[ from the crew at Zenpundit via Charles Cameron ]
Blog-friend Michael Robinson emailed me yesterday to let me know that the (US) National Archives have now posted all their Thanksgiving films — many taken abroad in war zones — and suggested Zenpundit’s readers might enjoy one or more of them.
This first clip from 1930 is almost more of an online education than I need, but if my tech skillz are sufficient it should be followed by others from the same archive — several clips in the series showing wartime Thanksgivings during WWII, in Vietnam and elsewhere.
My 70th birthday fell yesterday, so that first clip would have been shot a dozen years before I was born: time flies. As a Brit, I didn’t run acrsss Thanksgiving until I was in India of all places, decades later — and this evening I’ll be celebrating it here in California with my boys.
So before I go spruce myself up for the event, I’d like to wish a Happy Thanksgiving — and Chag Sameach — as appropriate, to all our ZP readers.
[ by Charles Cameron — from the Pope’s apostolic exhortation, Evangelii Gaudium ]
Pope Francis has now presented his first Apostolic Exhortation, a 58-page overview of his views on a range of topics, many of which will no doubt be explored in detail elsewhere. Here, I would like simply to quote the two paragraphs he dedicates to relations between the Catholic Church and Islam:
252. Our relationship with the followers of Islam has taken on great importance, since they are now significantly present in many traditionally Christian countries, where they can freely worship and become fully a part of society. We must never forget that they “profess to hold the faith of Abraham, and together with us they adore the one, merciful God, who will judge humanity on the last day”. The sacred writings of Islam have retained some Christian teachings; Jesus and Mary receive profound veneration and it is admirable to see how Muslims both young and old, men and women, make time for daily prayer and faithfully take part in religious services. Many of them also have a deep conviction that their life, in its entirety, is from God and for God. They also acknowledge the need to respond to God with an ethical commitment and with mercy towards those most in need.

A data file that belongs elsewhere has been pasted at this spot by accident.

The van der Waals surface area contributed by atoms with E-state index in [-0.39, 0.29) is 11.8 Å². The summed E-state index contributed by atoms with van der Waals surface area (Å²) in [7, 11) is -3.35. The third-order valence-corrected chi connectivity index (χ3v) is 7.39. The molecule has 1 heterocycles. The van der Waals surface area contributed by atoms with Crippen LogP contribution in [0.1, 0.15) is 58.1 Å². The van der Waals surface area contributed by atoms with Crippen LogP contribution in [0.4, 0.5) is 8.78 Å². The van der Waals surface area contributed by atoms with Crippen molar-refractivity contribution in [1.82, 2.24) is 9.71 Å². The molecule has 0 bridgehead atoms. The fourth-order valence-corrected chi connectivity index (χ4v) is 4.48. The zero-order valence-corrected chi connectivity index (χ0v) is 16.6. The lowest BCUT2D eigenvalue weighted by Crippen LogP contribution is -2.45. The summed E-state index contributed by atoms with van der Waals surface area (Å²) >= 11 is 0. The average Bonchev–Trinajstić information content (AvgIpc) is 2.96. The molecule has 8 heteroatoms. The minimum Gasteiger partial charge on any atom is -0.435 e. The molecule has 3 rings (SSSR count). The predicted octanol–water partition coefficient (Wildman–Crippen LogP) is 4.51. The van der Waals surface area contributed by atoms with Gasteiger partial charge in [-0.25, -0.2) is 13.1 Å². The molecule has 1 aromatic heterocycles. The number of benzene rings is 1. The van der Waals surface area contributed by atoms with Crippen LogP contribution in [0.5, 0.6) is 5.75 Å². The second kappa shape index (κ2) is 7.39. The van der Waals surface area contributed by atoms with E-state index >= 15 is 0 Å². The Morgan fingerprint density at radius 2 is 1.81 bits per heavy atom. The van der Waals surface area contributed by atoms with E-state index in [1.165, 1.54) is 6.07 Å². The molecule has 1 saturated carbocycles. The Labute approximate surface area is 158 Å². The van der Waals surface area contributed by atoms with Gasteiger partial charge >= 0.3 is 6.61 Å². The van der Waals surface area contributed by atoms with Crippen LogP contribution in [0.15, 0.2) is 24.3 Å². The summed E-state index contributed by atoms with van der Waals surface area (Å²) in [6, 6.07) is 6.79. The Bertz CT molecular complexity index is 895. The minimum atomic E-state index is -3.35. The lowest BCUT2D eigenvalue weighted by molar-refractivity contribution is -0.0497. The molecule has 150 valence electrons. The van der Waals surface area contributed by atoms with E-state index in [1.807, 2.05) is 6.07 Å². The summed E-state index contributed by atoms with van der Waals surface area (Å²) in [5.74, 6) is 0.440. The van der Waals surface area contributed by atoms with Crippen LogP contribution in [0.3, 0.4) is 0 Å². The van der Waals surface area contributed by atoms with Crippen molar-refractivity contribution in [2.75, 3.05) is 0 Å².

253. In order to sustain dialogue with Islam, suitable training is essential for all involved, not only so that they can be solidly and joyfully grounded in their own identity, but so that they can also acknowledge the values of others, appreciate the concerns underlying their demands and shed light on shared beliefs. We Christians should embrace with affection and respect Muslim immigrants to our countries in the same way that we hope and ask to be received and respected in countries of Islamic tradition. I ask and I humbly entreat those countries to grant Christians freedom to worship and to practice their faith, in light of the freedom which followers of Islam enjoy in Western countries! Faced with disconcerting episodes of violent fundamentalism, our respect for true followers of Islam should lead us to avoid hateful generalisations, for authentic Islam and the proper reading of the Koran are opposed to every form of violence.
It will be interesting to see what, say, the Grand Sheikh of Al-Azhar or Iran’s Supreme Jurisprudent make of the Roman Pontiff defining “authentic Islam and the proper reading of the Koran” as being opposed to every form of violence, while also addressing the existence of “violent fundamentalism”… but the Pope’s message to his own flock — “to avoid hateful generalisations” — strikes a positive note, and his strongly-worded request —
I ask and I humbly entreat those countries to grant Christians freedom to worship and to practice their faith, in light of the freedom which followers of Islam enjoy in Western countries!
— strikes (in my opinion) just the right diplomatic note from the Christian to the Islamic world…
It is, however, his colleague Reuel Marc Gerecht‘s contribution to that session that I wish to highlight here, because [starting at 44.40] he made a point about Hezbollah from his own CT experience that he still finds it necessary to make in 2013, some two decades after his service with the CIA commenced in the 1990s:
One of the things I was struck by when I came into the Agency, and I was struck by it on the day that I left the Agency, which was: you almost never had officers either on the clandestine side or in the directorate of analysis, the Directorate of Intelligence, talk about God. You just didn’t have that many people sort of put it together and talk about what actually motivated people.